3 Reasons Why Kravists Should Compete in Sports Fighting

Posted: October 11, 2016 by borhanjiang in Krav Maga and Other Martial Arts, Krav Maga Philosophy, Urban Tactics Krav Maga
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“Think street, train sport”

This is a famous quotation from UFC featherweight champion Conor McGregor. Like many fighters, McGreor was bullied as a kid and started training martial arts to fend off his bullies. Since we opened our BJJ program last October, we have been asking students to participate in sports fights like Conor McGregor. In addition, last month we launched UTKM Fight Camp, a prep course for anyone competing in kickboxing, MMA, BJJ, and other tournaments under our school.

Surprisingly, some of our most loyal and dedicated Krav Maga students were resistant to competition. Since full contact sparring is familiar to most students, and those at higher levels even practice throws and takedowns regularly, and many others cross train in other disciplines like kickboxing or MMA, we thought that sports fighting would be a compelling opportunity for them.

After asking the students why they hesitate, I found their reasons to be flawed and unsound. Thus, I am here to debunk some myths about Krav Maga and sports fighting. Here are three reasons why it is beneficial as a Krav Maga student to compete in tournaments.

1. Sport training can enhance your foundation skills

Sports fighting is different from Krav Maga because there are rules. Students often think that training in sports fighting would dilute their Krav Maga skills by limiting the moves they are allowed to use. However, it can actually help with mastering the fundamentals of Krav Maga. Since, sports martial arts focus on specific attacks, such as kicks in taekwondo or punches in boxing, you are forced to practice the basics over and over again. For hours, you would work solely on footwork, or a punch combo, or another single move.

Mastering simple movements is the foundation of a good fighter.

Like Bruce Lee said, “I fear not the man who has practiced 10,000 kicks once, but I fear the man who has practiced one kick 10,000 times.” If you have a solid grasp on how to apply the basics, you will enhance your overall Krav Maga skills.

2. Training for sports fights can make you better at real fights

Students often think that since Krav Maga is meant to prepare them for real fights, there is no reason to participate in sports fights. In the military, we often conduct field training exercises (FTX). These activities range from live fire courses to expensive army laser tag “games.” We put a lot of effort into making these simulations as realistic as possible. It is the only way to train soldiers to react and to handle stress calmly before sending them to a real battlefield.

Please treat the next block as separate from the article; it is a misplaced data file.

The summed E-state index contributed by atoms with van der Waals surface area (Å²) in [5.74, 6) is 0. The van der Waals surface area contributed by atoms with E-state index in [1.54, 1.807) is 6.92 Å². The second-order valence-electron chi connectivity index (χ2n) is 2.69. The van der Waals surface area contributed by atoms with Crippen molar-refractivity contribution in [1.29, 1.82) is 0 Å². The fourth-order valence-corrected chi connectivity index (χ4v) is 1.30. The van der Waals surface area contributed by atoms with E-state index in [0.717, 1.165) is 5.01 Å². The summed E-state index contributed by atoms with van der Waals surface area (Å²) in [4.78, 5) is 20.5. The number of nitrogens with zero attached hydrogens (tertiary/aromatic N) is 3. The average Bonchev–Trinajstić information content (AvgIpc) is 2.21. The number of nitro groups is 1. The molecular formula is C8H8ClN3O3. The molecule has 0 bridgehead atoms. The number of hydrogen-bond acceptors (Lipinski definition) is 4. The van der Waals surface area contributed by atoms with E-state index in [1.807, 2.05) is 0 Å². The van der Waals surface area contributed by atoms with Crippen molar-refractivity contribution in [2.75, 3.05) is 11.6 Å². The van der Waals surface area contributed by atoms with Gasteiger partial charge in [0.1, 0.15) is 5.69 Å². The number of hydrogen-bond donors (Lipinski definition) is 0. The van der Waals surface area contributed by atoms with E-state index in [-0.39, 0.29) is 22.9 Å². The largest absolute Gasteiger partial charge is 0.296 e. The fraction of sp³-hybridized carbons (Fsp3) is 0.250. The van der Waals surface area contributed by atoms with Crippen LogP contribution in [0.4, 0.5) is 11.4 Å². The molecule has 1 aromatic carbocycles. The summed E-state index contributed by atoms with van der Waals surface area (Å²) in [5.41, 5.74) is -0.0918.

Fighting in sports tournaments is akin to a military FTX.

You will have the chance to go all out and fight full force with an opponent who you have never met (like in real life). You will experience pain and may even get slightly injured. You will be able to go through the emotions of joy, anger, fear, sadness, stress that may arise before, during, and after the fight. You will feel real pressure. You may possibly experience a post-fight adrenaline dump.

The most important and best part of these experiences is that you are safe. The referee will stop the fight when needed, and first aid attendants are always ready to assist if needed.

3. Taking time to train for a competition can improve your Krav Maga

The benefit of sports martial arts is that they focus on an aspect of fighting — for example, Brazilian jiu-jitsu on grappling, boxing on punching, and judo on throwing. Students think that it would take time away from Krav Maga training. However, when you train for a tournament, it gives you the opportunity to take a break from Krav Maga and pay particular attention to specific aspects of fighting.

If you are weak in some areas, sports fight training will reveal it and improve it.

Ultimately, Krav Maga is not a martial art, but a tactical self-defense system made up of the best from every fighting style, and a little Israeli flair. So why not take the time to work on a specific building block (boxing, grappling, kicking, throwing), and test your ability to fight under real pressure? In the end, it only enhances your overall performance!

“Someone with only a year of training in boxing and wrestling could easily defeat a martial artist of twenty years experience.”

Ah, more wise words from Bruce Lee. Let’s leave you with some wise words from UTKM:

Someone with only one year of training in Krav Maga and experience in a single sports fight could overcome any attacker in a real self-defense situation.

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